DNA offers fresh look at humanity’s roots [2016/10/05 11:47]

Modern humans evolved in Africa about 200,000 years ago. But how did humans go on to populate the rest of the globe?

Three human genome studies recently published in Nature provide new clues as to when Homo sapiens, our earliest anatomically modern human ancestors, first left Africa.

After analyzing the DNA of 800 people from more than 270 populations, the researchers found genetic evidence for a migration of humans out of Africa about 100,000 years ago.

But that earlier migration largely failed. The populations died out within a few generations.

Examining their data separately, all three groups came to the same conclusion: All non-Africans descend from a single migration of early humans from Africa. The estimates from the studies point to an exodus somewhere between 80,000 and 50,000 years.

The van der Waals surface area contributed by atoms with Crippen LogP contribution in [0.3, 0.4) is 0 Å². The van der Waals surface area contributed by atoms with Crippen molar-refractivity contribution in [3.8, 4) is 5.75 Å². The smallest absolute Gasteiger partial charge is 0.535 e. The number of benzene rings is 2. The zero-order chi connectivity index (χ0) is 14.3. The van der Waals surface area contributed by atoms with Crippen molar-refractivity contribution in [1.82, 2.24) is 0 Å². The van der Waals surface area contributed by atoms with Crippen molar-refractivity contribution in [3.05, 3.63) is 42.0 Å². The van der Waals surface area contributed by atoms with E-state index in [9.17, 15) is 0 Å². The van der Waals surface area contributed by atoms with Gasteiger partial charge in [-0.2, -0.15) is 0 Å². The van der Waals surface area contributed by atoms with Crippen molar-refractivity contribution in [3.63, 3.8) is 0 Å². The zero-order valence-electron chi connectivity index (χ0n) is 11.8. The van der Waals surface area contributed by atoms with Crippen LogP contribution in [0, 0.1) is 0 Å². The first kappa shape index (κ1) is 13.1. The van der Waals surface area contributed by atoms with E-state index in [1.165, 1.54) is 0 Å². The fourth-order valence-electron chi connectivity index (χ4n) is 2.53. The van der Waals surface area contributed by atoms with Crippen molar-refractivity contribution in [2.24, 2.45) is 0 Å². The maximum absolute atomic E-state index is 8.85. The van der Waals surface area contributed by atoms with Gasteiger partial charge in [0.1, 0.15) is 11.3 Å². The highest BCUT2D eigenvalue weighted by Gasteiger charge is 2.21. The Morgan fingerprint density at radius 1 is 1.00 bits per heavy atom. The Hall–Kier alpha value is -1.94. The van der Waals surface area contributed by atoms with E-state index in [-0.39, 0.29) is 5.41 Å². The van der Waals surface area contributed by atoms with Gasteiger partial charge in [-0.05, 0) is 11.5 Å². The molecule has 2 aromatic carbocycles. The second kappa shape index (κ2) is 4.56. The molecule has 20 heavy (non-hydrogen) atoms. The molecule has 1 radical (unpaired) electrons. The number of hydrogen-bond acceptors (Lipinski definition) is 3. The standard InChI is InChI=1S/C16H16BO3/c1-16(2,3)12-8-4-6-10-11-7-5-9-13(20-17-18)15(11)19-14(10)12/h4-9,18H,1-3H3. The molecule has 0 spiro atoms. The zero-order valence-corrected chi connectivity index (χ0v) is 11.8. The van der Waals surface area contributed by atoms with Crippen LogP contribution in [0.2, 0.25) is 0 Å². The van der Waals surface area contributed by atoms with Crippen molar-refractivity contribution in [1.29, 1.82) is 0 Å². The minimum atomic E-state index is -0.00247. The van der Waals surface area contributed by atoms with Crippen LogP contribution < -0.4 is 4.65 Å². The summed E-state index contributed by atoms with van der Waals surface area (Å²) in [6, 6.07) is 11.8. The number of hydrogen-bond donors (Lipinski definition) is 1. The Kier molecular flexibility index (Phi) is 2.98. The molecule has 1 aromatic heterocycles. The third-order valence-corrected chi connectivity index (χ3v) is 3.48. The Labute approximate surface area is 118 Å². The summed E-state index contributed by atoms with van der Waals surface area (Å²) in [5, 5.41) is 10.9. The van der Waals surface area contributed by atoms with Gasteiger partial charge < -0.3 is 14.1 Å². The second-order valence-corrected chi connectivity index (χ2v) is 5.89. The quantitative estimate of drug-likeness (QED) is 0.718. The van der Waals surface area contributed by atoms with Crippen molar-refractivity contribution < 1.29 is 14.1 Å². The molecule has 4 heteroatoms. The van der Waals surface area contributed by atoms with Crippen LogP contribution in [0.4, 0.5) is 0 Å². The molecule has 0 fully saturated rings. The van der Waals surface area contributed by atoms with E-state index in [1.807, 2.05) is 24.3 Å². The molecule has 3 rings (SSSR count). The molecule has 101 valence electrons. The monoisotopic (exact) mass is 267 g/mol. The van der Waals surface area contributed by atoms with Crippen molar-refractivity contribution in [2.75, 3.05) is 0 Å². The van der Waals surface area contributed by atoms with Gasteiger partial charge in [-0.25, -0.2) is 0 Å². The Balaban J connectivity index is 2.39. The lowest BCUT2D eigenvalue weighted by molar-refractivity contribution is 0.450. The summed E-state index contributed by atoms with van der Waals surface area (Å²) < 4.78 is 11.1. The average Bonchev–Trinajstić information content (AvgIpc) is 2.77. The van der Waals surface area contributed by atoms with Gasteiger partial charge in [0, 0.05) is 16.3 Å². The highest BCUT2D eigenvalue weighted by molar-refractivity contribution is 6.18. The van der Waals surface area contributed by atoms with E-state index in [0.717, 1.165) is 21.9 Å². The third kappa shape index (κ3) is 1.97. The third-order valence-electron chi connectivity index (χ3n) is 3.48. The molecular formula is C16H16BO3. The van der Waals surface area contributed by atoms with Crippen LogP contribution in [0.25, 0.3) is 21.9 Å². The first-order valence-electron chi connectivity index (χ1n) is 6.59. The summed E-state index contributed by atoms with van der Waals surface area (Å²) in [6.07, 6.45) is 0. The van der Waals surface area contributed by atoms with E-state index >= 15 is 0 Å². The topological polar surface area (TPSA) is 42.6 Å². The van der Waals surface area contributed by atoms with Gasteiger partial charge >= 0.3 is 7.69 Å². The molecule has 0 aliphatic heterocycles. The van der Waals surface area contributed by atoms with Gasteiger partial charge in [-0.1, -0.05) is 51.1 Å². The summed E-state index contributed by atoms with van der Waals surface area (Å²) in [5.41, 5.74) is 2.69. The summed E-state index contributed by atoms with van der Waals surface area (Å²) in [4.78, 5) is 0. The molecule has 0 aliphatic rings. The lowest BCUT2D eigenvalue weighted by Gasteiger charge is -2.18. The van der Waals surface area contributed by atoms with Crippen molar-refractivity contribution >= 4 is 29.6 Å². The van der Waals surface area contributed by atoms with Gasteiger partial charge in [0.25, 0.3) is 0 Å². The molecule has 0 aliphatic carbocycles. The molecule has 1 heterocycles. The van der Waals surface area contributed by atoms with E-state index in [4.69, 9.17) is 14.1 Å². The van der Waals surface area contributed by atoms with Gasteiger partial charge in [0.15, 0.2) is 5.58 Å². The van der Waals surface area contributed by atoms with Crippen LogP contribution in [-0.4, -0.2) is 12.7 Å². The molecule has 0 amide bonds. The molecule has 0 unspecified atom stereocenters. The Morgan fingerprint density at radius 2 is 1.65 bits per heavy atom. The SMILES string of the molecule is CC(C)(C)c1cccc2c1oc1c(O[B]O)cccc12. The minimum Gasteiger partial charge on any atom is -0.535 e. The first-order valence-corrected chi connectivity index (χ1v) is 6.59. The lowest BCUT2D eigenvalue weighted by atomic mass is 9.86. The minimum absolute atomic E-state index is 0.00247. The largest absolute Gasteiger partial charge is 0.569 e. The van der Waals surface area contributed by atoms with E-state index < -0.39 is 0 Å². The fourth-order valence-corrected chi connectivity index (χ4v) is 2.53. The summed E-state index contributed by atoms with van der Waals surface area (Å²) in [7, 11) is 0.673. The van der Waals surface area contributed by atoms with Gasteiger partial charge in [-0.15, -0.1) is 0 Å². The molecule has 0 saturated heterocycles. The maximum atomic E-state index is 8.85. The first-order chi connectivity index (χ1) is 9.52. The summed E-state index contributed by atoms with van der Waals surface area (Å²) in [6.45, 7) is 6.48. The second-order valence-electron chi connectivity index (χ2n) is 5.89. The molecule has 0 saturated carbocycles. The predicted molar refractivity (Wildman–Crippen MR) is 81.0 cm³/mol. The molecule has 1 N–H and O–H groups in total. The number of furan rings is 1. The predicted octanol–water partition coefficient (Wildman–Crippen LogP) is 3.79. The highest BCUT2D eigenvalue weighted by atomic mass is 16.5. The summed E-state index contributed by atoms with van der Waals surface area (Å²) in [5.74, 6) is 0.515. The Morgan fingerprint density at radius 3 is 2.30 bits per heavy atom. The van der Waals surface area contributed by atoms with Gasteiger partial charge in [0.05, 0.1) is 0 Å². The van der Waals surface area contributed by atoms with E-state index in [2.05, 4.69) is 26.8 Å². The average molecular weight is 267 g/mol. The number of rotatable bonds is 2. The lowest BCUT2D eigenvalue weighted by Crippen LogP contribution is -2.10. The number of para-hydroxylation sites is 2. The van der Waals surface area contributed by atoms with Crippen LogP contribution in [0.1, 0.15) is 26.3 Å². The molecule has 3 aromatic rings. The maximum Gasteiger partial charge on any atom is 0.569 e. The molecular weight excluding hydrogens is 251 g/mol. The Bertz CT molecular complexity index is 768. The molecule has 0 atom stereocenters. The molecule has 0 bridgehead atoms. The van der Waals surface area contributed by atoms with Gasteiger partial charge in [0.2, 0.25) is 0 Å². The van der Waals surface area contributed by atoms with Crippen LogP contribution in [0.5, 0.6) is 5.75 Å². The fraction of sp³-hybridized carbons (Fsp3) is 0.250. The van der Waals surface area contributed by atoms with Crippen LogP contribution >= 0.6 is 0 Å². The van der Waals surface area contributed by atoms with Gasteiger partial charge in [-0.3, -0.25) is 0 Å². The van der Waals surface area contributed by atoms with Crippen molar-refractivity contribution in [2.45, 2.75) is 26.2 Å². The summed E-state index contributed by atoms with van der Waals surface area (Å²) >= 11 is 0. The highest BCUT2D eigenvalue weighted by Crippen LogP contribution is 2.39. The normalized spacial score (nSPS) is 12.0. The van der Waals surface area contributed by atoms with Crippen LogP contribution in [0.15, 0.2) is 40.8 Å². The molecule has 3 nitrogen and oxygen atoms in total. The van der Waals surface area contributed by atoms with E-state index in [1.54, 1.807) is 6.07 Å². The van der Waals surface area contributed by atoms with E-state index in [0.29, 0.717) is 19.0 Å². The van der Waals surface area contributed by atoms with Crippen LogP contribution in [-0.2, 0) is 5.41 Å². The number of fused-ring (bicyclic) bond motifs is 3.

In other words, DNA and fossil evidence suggest that there were multiple migrations from Africa.

One of the studies, led a team at Cambridge University, provides the most in-depth genomic analysis of native Australians ever published.

The data backs up something the indigenous peoples already knew: Aboriginal people appear to be the oldest living civilization on the planet outside of Africa. After an exodus some 72,000 years ago, they split away from the larger genetic group 58,000 years ago and arrived on the Australian continent around 8,000 years later.

“Human history is this really fascinating and complex puzzle, and genetics can tell us about some of the pieces,” said Joshua Akey, a professor at the University of Washington who was not involved in the studies. But given genetic limitations, “it’s really important to integrate information from as many other disciplines as possible.”
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